Spring training: The words symbolize the beginning of yearly renewal and bring hope to baseball fans in cities across the country. But then again, these are the Orioles.
We have been entertained by decent starts to the past two seasons—39-43 in 2001 and 63-63 in 2002—before monumental collapses left the O's with 98 and 95 losses, respectively. This year's team is essentially the same, plus the questionable signings of veteran free agents, and the Orioles' strengths will be pitching and defense.
In other words, their weakness is offense. The Orioles have yet to sign or develop a true impact power hitter, and in the age of the long ball, only Tony Batista, Jay Gibbons and maybe Marty Cordova could hit a 20.
The biggest question is if Jerry Hairston is a legitimate major league hitter. He will likely start the season hitting leadoff—not a good place to find out. With a faster and more defensively sound Brian Roberts behind him, Hairston needs to abandon any idea he has of being a power hitter and start hitting line drives to all fields if he wants to keep his job.
The O's don't gain much offensively at shortstop with the acquisition of journeyman Deivi Cruz, a lifetime .270 hitter with no power. They lose a great deal defensively without Mike Bordick, who committed only one error in 2002. If Cruz doesn't produce and the Orioles aren't in contention (hopefully this won't be a sure bet until September), 24-year-old prospect Ed Rogers may get a shot to play.
The corners look pretty solid because third baseman Batista should lead the team in home runs and RBIs and because whoever is at first (Jeff Conine, David Segui or Chris Richard) will hit for a high average and some power. Behind the plate, Geronimo Gil has the best arm in the American League now that Ivan Rodriguez was traded to Florida, but Gil sometimes has problems blocking balls and has not yet proven he can hit.
The outfield will be mediocre at best. Marty Cordova and Jay Gibbons can't cover much ground out there, and both would be better suited as the DH, but the Orioles need their bats in the lineup. Centerfielder Gary Matthews blossomed last season, hitting over .300 for much of the year, but still would be a reserve on most teams.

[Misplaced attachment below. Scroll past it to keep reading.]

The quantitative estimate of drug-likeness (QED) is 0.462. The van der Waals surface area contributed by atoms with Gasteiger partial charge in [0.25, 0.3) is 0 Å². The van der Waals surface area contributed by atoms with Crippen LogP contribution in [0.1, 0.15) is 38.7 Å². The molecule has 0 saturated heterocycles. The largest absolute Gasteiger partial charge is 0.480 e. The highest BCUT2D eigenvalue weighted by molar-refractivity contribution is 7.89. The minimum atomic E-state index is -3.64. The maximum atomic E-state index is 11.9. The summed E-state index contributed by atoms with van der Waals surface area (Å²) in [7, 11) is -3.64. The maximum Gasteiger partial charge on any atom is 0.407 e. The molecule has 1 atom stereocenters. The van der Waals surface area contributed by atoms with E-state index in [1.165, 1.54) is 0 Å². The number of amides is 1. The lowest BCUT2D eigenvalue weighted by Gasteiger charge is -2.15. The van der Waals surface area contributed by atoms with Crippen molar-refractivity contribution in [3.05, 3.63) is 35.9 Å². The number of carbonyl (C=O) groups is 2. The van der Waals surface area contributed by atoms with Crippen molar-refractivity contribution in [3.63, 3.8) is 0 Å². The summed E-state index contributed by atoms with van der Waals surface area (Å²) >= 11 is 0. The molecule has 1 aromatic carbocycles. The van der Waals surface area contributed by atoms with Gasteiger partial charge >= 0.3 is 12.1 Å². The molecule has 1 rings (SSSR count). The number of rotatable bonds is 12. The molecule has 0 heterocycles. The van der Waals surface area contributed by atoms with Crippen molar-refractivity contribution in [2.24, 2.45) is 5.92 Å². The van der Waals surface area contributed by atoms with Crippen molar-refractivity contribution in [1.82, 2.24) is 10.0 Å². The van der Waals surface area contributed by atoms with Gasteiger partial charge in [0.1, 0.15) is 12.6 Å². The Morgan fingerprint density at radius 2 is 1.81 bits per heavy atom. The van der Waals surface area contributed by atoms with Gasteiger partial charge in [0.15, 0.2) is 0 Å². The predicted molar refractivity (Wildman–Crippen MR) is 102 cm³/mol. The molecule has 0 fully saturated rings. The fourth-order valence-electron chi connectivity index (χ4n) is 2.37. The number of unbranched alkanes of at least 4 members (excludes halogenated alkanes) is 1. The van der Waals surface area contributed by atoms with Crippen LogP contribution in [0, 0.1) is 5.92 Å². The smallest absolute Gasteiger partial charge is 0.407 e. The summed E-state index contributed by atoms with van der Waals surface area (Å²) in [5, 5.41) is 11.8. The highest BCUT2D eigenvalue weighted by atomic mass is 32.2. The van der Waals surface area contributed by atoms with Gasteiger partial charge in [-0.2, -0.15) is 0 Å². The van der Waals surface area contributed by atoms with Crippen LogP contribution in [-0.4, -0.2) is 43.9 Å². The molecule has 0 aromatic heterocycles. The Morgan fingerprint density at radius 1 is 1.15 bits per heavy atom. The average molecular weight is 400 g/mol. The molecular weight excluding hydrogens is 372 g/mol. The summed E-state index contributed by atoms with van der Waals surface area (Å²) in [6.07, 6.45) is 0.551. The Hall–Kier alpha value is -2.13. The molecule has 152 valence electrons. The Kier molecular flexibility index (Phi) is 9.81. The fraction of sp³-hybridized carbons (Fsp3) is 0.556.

Despite one of the worst lineups in the American League, pitching will give the O's a chance in 2003. The bullpen looks to be tops in the AL East, with the starting rotation having at least the potential to be not far behind.
If the O's can hold a lead into the ninth inning, Jorge Julio, who converted 25 of 31 save opportunities last year, should shut the door.
Willis Roberts and new acquisition Kerry Ligtenberg are both proven right-handed setup guys—Roberts with a 3.36 ERA in 66 games last year, Ligtenberg with a 2.97 ERA in 52 games with the Braves in the 2002 campaign. In addition, lefties B.J Ryan and Buddy Groom, the first pitcher in major league history to appear in 70 games in seven straight seasons, should balance out a successful bullpen.
As for the starters, it can't hurt for Orioles fans to cross their fingers. Ace Rodrigo Lopez had a terrific 2002 season and could be for real, but he is young and unproven. Sidney Ponson and Omar Daal should be penciled into the rotation as well. Ponson, a seemingly perpetual prospect that has always been decent but never that good, showed signs of excellence last year that brought his record to 7-9 with a 4.09 ERA. He needs to stop trying to be a power pitcher if he wants to improve to the level the Orioles need.
In a staff filled with question marks, Daal, a 16-game winner in 1999 and the Orioles' best off-season pickup, will steady the rotation with his veteran presence and give the Orioles balance as their only left-handed starter.
The fourth and fifth spots are up in the air and will likely go to 6'7" Jason Johnson and over-the-hill Pat Hentgen. But if the Orioles know what is good for them, they will give the much younger Rick Bauer a chance.
In the weak AL East, the Birds could conceivably end up in third or even second place if their pitching holds together. They'll go 83-79, give or take three games. But to get into the playoffs, this team needs a spark—a big-name free agent, a top prospect or at least a 13-year-old fan with long arms, a good glove and front-row seats in the right-field bleachers.
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